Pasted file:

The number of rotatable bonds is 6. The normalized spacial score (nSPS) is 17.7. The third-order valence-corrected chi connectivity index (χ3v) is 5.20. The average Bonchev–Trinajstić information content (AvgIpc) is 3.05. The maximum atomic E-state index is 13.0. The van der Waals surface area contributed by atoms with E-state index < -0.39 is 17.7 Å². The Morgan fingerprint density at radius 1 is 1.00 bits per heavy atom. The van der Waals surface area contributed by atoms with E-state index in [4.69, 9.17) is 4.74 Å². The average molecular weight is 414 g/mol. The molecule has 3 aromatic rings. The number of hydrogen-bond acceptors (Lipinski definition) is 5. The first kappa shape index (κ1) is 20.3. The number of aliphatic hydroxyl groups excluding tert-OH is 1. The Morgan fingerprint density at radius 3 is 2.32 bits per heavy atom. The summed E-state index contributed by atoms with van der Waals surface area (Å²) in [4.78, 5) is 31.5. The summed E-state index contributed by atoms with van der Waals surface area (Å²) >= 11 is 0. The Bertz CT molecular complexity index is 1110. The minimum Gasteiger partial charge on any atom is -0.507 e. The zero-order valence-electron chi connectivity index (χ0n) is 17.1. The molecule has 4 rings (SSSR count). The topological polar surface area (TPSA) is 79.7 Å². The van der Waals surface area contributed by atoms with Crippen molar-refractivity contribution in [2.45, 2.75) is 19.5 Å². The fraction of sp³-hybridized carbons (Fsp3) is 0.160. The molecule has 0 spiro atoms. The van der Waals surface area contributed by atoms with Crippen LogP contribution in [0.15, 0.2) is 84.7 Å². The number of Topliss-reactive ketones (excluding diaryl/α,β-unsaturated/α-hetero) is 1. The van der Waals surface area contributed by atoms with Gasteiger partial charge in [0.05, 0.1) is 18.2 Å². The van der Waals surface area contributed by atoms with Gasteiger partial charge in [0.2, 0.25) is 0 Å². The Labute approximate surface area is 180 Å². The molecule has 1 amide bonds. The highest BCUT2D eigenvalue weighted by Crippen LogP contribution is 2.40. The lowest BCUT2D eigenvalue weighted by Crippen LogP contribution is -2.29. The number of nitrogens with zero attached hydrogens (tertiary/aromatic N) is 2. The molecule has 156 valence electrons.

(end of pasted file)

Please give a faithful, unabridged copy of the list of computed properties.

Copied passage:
The number of rotatable bonds is 6. The normalized spacial score (nSPS) is 17.7. The third-order valence-corrected chi connectivity index (χ3v) is 5.20. The average Bonchev–Trinajstić information content (AvgIpc) is 3.05. The maximum atomic E-state index is 13.0. The van der Waals surface area contributed by atoms with E-state index < -0.39 is 17.7 Å². The Morgan fingerprint density at radius 1 is 1.00 bits per heavy atom. The van der Waals surface area contributed by atoms with E-state index in [4.69, 9.17) is 4.74 Å². The average molecular weight is 414 g/mol. The molecule has 3 aromatic rings. The number of hydrogen-bond acceptors (Lipinski definition) is 5. The first kappa shape index (κ1) is 20.3. The number of aliphatic hydroxyl groups excluding tert-OH is 1. The Morgan fingerprint density at radius 3 is 2.32 bits per heavy atom. The summed E-state index contributed by atoms with van der Waals surface area (Å²) in [4.78, 5) is 31.5. The summed E-state index contributed by atoms with van der Waals surface area (Å²) >= 11 is 0. The Bertz CT molecular complexity index is 1110. The minimum Gasteiger partial charge on any atom is -0.507 e. The zero-order valence-electron chi connectivity index (χ0n) is 17.1. The molecule has 4 rings (SSSR count). The topological polar surface area (TPSA) is 79.7 Å². The van der Waals surface area contributed by atoms with Crippen molar-refractivity contribution in [2.45, 2.75) is 19.5 Å². The fraction of sp³-hybridized carbons (Fsp3) is 0.160. The molecule has 0 spiro atoms. The van der Waals surface area contributed by atoms with Crippen LogP contribution in [0.15, 0.2) is 84.7 Å². The number of Topliss-reactive ketones (excluding diaryl/α,β-unsaturated/α-hetero) is 1. The van der Waals surface area contributed by atoms with Gasteiger partial charge in [0.05, 0.1) is 18.2 Å². The van der Waals surface area contributed by atoms with Gasteiger partial charge in [0.2, 0.25) is 0 Å². The Labute approximate surface area is 180 Å². The molecule has 1 amide bonds. The highest BCUT2D eigenvalue weighted by Crippen LogP contribution is 2.40. The lowest BCUT2D eigenvalue weighted by Crippen LogP contribution is -2.29. The number of nitrogens with zero attached hydrogens (tertiary/aromatic N) is 2. The molecule has 156 valence electrons.